- Posted on 30th November 2010 by Nicola Holden
This weekend I made my annual pilgrimage to the Wildlife Photographer of the Year Competition on display at the Natural History Museum. I always love seeing the winning photographs in this competition, and I marvel at the patience and perseverance of the photographers to catch the perfect shot – sometime sitting for hours in freezing conditions! I take my hat off to them!!
Here are some of my favourite shots from this year’s competition.
The overall winner is Bence Máté (Hungary) with his ‘A marvel of ants’ photograph. Taken in the Costa Rican rainforest, Bence was covered in chigger bites in order to take this photograph. I love the fact that the ants, in all their different shapes and sizes, are silhouetted on the leaf. It gives this photograph and almost abstract look.
My absolute favourite this year is Morkel Erasmus’ (South Africa) ‘Desert survivor’ from the ‘Nature in Black and White’ category. I love the moodiness of this scene of the wildebeest in the empty Kalahari, with a wonderfully streaked African sky above.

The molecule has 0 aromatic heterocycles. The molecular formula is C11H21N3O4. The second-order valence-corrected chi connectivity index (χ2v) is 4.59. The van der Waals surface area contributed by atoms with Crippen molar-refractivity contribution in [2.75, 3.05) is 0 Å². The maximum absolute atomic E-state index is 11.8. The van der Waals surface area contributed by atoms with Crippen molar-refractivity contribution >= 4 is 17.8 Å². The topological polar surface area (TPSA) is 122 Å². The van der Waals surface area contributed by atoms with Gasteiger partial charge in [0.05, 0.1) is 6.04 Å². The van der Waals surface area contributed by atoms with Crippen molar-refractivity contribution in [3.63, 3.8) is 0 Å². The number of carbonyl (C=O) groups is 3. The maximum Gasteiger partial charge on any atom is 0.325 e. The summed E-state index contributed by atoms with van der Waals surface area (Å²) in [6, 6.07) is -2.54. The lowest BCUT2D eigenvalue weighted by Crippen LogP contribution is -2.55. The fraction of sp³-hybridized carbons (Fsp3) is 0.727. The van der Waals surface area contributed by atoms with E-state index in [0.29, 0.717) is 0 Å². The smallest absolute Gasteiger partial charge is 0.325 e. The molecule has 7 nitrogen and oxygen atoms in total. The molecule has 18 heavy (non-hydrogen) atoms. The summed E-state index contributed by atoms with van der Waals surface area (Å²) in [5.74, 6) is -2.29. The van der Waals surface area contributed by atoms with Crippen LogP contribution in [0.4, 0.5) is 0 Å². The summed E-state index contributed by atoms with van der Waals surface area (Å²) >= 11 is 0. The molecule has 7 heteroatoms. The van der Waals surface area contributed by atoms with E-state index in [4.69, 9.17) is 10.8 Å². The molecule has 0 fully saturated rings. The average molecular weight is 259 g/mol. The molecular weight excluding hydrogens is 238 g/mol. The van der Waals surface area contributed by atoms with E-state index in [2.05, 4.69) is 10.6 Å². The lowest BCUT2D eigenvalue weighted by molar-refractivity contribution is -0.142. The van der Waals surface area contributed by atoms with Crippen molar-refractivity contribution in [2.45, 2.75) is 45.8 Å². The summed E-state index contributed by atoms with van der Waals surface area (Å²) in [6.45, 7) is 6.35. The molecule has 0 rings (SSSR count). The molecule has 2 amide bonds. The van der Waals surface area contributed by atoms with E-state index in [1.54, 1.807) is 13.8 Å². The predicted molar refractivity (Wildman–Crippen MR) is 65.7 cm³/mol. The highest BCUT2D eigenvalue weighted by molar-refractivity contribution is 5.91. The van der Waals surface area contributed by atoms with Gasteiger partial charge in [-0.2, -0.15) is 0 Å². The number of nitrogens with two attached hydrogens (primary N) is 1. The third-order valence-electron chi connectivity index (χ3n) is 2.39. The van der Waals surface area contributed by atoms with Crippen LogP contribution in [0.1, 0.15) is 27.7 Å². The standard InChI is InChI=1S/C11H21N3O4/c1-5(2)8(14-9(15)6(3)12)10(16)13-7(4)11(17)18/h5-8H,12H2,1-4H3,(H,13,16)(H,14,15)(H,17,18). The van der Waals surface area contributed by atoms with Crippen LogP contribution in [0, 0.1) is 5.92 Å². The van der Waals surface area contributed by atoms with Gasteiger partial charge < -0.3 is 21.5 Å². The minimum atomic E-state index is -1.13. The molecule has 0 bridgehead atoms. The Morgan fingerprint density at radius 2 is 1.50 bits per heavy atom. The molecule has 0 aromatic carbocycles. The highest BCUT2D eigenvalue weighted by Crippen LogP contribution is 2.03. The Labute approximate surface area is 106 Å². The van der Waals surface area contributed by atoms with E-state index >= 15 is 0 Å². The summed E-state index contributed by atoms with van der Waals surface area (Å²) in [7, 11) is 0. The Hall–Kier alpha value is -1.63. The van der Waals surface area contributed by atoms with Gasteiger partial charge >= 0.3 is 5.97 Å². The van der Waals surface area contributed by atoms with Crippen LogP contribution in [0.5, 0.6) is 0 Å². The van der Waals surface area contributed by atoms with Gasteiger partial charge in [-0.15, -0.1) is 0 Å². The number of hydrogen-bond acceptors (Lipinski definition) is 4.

Then there is Axel Gomille’s (Germany) ‘A miracle of monarchs’, taken high in the mountains of central Mexico where the monarch butterflies spend the winter.
I have a love of scuba diving, and have swum with these wonderful creatures on a number of occasions. Michael AW (Australia) captured his ‘Manta-ray feast’ photograph whilst diving in the Maldives. Huge schools of manta rays go there to gorge on plankton.
I think Laurent Geslin (France) did a wonderful job of capturing this photograph of ‘Paris life’ for the ‘Urban Wildlife’ category.
The lighting in Pierre Vernay’s (France) ‘Dawn call’ photograph is amazing – captured in Denmark at dawn, just as the very first beams of sunshine lit up the grass.
Kah Kit Yoong (Australia) took this wonderfully dramatic photo, ‘Southern swell’ on Kangaroo Island, South Australia, the slow shutter speed giving the ethereal effect of the sea were draining away at the edge of the world.
I can’t help wondering if the rhino photographed in Greg du Toit’s (South Africa) ‘Golden forest rhino’ is the same endangered black rhino that I saw at Lake Nakuru in Kenya! This magical photograph was taken in the golden light of dawn.
And, as the snow swirls outside my office window, what better shot to end on than Sandra Bartocha’s (Germany) ‘The magical forest’?
“Design in art, is a recognition of the relation between various things, various elements in the creative flux. You can’t invent a design. You recognize it, in the fourth dimension. That is, with your blood and your bones, as well as with your eyes.”
D. H. Lawrence